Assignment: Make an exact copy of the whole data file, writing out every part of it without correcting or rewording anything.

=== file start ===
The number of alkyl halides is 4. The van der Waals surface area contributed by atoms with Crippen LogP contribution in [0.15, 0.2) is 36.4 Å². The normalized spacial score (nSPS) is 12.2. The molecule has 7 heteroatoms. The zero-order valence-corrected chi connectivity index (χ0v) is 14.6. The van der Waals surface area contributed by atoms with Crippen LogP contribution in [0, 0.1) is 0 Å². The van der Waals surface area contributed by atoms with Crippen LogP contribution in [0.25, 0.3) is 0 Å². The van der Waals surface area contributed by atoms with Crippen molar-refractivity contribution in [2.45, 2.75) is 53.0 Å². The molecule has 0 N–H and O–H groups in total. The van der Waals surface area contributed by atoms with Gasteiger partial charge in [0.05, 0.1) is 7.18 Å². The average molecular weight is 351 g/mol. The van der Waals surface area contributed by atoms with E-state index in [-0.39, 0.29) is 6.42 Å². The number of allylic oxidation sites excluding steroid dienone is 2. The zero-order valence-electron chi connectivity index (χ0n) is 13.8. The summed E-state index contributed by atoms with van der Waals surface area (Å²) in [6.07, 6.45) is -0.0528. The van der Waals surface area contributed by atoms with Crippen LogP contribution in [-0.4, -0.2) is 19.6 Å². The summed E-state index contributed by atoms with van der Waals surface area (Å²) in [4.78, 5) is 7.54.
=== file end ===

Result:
The number of alkyl halides is 4. The van der Waals surface area contributed by atoms with Crippen LogP contribution in [0.15, 0.2) is 36.4 Å². The normalized spacial score (nSPS) is 12.2. The molecule has 7 heteroatoms. The zero-order valence-corrected chi connectivity index (χ0v) is 14.6. The van der Waals surface area contributed by atoms with Crippen LogP contribution in [0, 0.1) is 0 Å². The van der Waals surface area contributed by atoms with Crippen LogP contribution in [0.25, 0.3) is 0 Å². The van der Waals surface area contributed by atoms with Crippen molar-refractivity contribution in [2.45, 2.75) is 53.0 Å². The molecule has 0 N–H and O–H groups in total. The van der Waals surface area contributed by atoms with Gasteiger partial charge in [0.05, 0.1) is 7.18 Å². The average molecular weight is 351 g/mol. The van der Waals surface area contributed by atoms with E-state index in [-0.39, 0.29) is 6.42 Å². The number of allylic oxidation sites excluding steroid dienone is 2. The zero-order valence-electron chi connectivity index (χ0n) is 13.8. The summed E-state index contributed by atoms with van der Waals surface area (Å²) in [6.07, 6.45) is -0.0528. The van der Waals surface area contributed by atoms with Crippen LogP contribution in [-0.4, -0.2) is 19.6 Å². The summed E-state index contributed by atoms with van der Waals surface area (Å²) in [4.78, 5) is 7.54.